After calls from the United Nations for an investigation into the death of at least 29 children when airstrikes hit a school bus in Saada last Thursday, August 9th 2018, the Saudi-led coalition has announced it will investigate the air strike and any ‘collateral damage’, reports the BBC.
However, AFP highlights the concerns raised in regard to the coalition’s investigation, including the likelihood that such unsupervised internal investigations of the coalition’s own actions will be problematic given their previous record of such investigations.
It remains unlikely that an independent investigation, as called for by the UN Secretary-General, will be supported by the coalition, though according to the Associated Press, Yemen’s Houthi rebels welcomed this call. Senior Yemeni rebel leader, Mohammed Ali al-Houthi, said on twitter that the rebels were willing to cooperate to ensure a full investigation.
The western political backers of the Saudi-led coalition have also come under further scrutiny since the airstrike. According to Vox, a Pentagon spokesperson, Army Maj. Josh Jacques, said of the strike: “We may never know if the munition [used] was one that the US sold to them.”
Other news outlets have alleged that fragments of a US-made bomb may have been found at the scene of the bus strike. Whether such assertions are true of this airstrike, numerous investigations have found US-bomb fragments at the scene of airstrikes which have caused civilian deaths. Additionally, on the day prior to the airstrike, Amnesty International released an article, Exposed: British-made bombs used on civilian targets in Yemen, asserting that UK-made bombs have been used to kill civilians in Yemen.
Despite the findings of previous investigations and pressure from human rights groups, the UK, France and the US, have continued to supply arms to Saudi Arabia. In early 2018, the US approved a proposed $1bn arms sale to Saudi Arabia. And, last year the Independent reported that UK sales of bombs and missiles to Saudi Arabia had increased by almost 500% since start of the Yemen war.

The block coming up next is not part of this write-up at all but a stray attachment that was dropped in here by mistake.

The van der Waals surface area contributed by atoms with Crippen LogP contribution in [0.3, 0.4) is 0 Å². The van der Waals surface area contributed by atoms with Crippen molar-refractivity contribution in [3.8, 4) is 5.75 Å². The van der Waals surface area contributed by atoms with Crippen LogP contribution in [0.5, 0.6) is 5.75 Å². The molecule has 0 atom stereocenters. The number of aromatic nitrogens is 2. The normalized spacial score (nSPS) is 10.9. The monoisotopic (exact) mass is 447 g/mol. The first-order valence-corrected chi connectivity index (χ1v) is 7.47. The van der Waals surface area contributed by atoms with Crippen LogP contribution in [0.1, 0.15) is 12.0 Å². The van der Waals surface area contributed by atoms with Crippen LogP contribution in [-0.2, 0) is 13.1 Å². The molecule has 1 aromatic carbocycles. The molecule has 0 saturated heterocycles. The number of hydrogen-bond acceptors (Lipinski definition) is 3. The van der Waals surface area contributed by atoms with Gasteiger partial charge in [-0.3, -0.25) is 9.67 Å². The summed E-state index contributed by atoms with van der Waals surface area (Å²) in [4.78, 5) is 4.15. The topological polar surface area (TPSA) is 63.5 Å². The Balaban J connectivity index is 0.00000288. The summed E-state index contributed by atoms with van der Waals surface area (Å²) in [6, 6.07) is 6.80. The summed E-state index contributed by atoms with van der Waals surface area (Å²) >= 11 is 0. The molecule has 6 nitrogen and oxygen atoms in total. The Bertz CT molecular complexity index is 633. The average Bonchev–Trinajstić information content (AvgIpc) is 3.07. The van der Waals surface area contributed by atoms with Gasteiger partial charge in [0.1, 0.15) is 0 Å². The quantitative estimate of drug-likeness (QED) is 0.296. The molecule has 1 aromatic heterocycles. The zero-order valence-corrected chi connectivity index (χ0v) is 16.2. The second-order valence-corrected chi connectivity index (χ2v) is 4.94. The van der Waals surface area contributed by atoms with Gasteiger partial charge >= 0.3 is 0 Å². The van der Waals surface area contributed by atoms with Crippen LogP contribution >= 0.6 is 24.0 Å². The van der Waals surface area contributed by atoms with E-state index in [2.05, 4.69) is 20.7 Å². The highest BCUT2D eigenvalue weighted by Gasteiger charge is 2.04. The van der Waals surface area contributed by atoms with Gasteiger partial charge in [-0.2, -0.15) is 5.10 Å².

The United Nations referred to Thursday’s airstrike as the “single worst attack since 2015”. According to UNICEF, some 2,400 children have been killed and 3,600 maimed in the country since the conflict between the pro-Government forces and Houthi rebels escalated in 2015. Whilst around 1.8 million Yemeni children are at risk of diarrhoea diseases and 1.3 million are at risk of pneumonia.
Action on Armed Violence (AOAV) records casualties (i.e. people killed and injured) from explosive violence around the world as reported in English-language news sources.
In the first half of 2018, AOAV recorded a 32% increase in civilian casualties from explosive violence in Yemen, compared to the same period last year (703 to 926).
An increase in civilian casualties from Saudi-led coalition airstrikes in 2018 is responsible for much of the harm, with a 37% increase in civilian casualties from airstrikes (with 778 civilian casualties in the first half of 2018, compared to 567 during the same period in 2017).
AOAV strongly condemns the use of violence against civilians and calls upon all states and groups to stop using weapons with wide-area impacts in populated areas, due to the severe impact these have on civilians.
AOAV calls upon all signatories and parties to the Arms Trade Treaty to comply with their legal obligations and stop the export of lethal military equipment which clearly risks being used in violation of International Humanitarian Law. The sale of weapons to Saudi Arabia and other states has direct humanitarian consequences – and preventing their sale could have direct humanitarian benefit in curtailing further slaughter.
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